By Bill Henk – National Teacher Appreciation Day rolled around again this past Tuesday, just as it does every other year.
It came and went with little public attention. No hoopla. No fanfare. No fuss. No pomp. No circumstance.
A little blip on the radar screen. If that.
In fact, all of National Teacher Appreciation Week so far hasn’t fared any better.
Such is the life of teachers in America. It’s not like that everywhere. In the countries that enjoy international acclaim for their educational systems, teaching is a revered profession. That’s not a coincidence in my view. Instead, back in the good old U. S. of A, teachers might rightfully lament, like the late comedian Rodney Dangerfield, “I don’t get no respect. No respect at all.”
And that’s at the heart of my question about what’s wrong with national teacher appreciation. My answer is short and sweet – it’s not nearly enough. Not a day or a week or a month or a year or a decade of appreciation suffices. We should honor teachers every day, every week, every month, every year – in perpetuity.
By contrast, nationally and within our own state, teachers have had to endure public vilification the past few years. The media and others with reform agendas of questionable motivation and merit have portrayed teachers as inept, uncaring, lazy, and greedy. One major result has been that significantly fewer young people of extraordinary promise choose teaching as a profession. Why would they? After all, they have options with far more earning potential, where they can enjoy some measure of — you guessed it – respect.
Advocating For Teachers
Recognizing that harsh reality, the Metropolitan Milwaukee Area Deans of Education (MMADE), a group I currently co-chair, decided to do its part in affirming teachers. In our experience, the overwhelming majority of them aren’t anything at all like the way they’ve been depicted. The teachers we know are smart, talented, dedicated, capable, passionate, caring, and hard-working educators. Consequently, we felt that it was high time for someone else, especially a group like ours, to stand up for them. They clearly deserve our respect and advocacy.
As a result, next year we will be hosting a special event on October 17th at the University of Wisconsin-Milwaukee called “Celebrating Teachers and Teaching.” We plan to make this gala an annual event. This year’s theme is urban education. Next year the event will be held at Alverno College with the theme of servant leadership, and then it will come to Marquette as a celebration of literacy.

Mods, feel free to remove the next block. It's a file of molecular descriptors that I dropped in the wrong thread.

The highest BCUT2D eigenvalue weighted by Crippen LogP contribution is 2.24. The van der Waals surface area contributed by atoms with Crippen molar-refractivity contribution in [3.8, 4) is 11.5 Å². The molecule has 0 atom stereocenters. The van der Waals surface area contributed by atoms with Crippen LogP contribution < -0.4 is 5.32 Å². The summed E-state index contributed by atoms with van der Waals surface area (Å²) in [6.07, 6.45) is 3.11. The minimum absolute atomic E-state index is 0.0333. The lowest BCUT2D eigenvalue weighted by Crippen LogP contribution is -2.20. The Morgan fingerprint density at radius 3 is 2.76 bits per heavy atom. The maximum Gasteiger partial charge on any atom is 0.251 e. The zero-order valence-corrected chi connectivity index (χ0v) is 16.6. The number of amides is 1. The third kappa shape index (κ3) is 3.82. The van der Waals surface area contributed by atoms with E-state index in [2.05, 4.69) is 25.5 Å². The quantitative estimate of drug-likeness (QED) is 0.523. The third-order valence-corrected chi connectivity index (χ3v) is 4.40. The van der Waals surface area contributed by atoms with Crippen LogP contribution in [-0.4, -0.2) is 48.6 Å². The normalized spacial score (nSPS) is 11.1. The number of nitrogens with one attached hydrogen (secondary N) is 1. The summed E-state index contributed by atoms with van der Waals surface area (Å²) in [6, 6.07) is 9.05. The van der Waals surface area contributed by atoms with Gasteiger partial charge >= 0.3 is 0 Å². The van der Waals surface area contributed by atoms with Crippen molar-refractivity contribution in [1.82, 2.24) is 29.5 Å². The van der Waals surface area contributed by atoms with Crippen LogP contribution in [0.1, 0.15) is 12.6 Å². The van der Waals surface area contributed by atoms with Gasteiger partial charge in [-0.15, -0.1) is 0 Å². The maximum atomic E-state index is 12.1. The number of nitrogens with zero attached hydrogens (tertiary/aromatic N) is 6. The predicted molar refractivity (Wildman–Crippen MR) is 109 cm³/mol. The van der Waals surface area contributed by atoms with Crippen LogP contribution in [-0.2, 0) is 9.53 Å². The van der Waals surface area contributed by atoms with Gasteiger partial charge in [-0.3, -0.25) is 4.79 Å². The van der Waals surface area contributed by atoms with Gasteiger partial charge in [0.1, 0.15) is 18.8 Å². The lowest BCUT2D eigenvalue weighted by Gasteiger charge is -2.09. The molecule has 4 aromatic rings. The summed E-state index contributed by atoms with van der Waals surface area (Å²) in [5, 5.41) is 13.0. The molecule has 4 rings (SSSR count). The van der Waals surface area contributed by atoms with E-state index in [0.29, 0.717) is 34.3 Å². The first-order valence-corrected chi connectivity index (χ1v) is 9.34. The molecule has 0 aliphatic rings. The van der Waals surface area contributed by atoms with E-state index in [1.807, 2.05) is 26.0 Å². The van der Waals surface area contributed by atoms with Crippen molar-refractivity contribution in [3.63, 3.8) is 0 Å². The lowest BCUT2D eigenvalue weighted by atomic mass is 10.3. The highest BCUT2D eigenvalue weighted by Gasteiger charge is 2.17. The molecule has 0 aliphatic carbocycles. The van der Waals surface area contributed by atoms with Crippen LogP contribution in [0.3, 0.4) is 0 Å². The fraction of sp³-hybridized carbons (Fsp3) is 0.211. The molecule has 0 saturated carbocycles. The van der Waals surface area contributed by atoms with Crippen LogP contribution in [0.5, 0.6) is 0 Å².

In subsequent years all of our member institutions, a group that includes Cardinal Stritch University, Carroll University, Concordia University, MATC, Mount Mary College, and Wisconsin Lutheran College, will proudly take their turn hosting. Among other things, attendees can expect an engaging keynote speaker and remarks from other local celebrities and dignitaries.
At the heart of the program will be teaching awards that honor graduates of our licensure programs at our institutions. We will be giving one award to an early career teacher and five awards to those who are more experienced. Each year we will seek nominations for candidates who graduated from our teacher preparation programs or completed licensure programs through those programs, and who teach in the metropolitan Milwaukee area. We completed this first year’s solicitation recently by casting a wide net, which produced several nominations. Now we look forward to the review process unfolding.
A Personal Wake-Up Call for Advoacy
Shifting gears to a personal and related note on teacher appreciation, I was squarely reminded last week of just how hard it is to be a teacher. I volunteered to spend all of last Friday helping out at my daughter’s Catholic school (St. Mary’s in Hales Corners), and most of my service occurred in her first grade classroom. I volunteered last year, too, and came home exhausted. But I thought that was because I did a fair amount of atypical physical labor – mostly lugging library books from the first to the second floor, spending a lot of time on my feet doing bus and recess duty in the playground area, cleaning tables in the cafeteria, going up and down steps making deliveries– that kind of thing.
This year was different. Audrey’s teacher, Ms. Cimpl, knew about my educational background and decided to put me to work doing — of all things — teaching. The expectations were modest, and I welcomed them. I read books to the kids, gave the spelling test, circulated to check their work, and did an honest-to-goodness lesson on nouns and adjectives. Although I loved feeling my old teaching juices flowing and my once well-heeled instructional instincts kicking in, I felt the stress of everything I had to do to keep 27 precious first graders, with an endless supply of energy, engaged in their learning.
And guess what? I went home twice as exhausted as last year!
So what should your takeaway about teacher appreciation be from this post? Although it’s definintely been too little, it’s NOT TOO LATE. Celebrate teachers!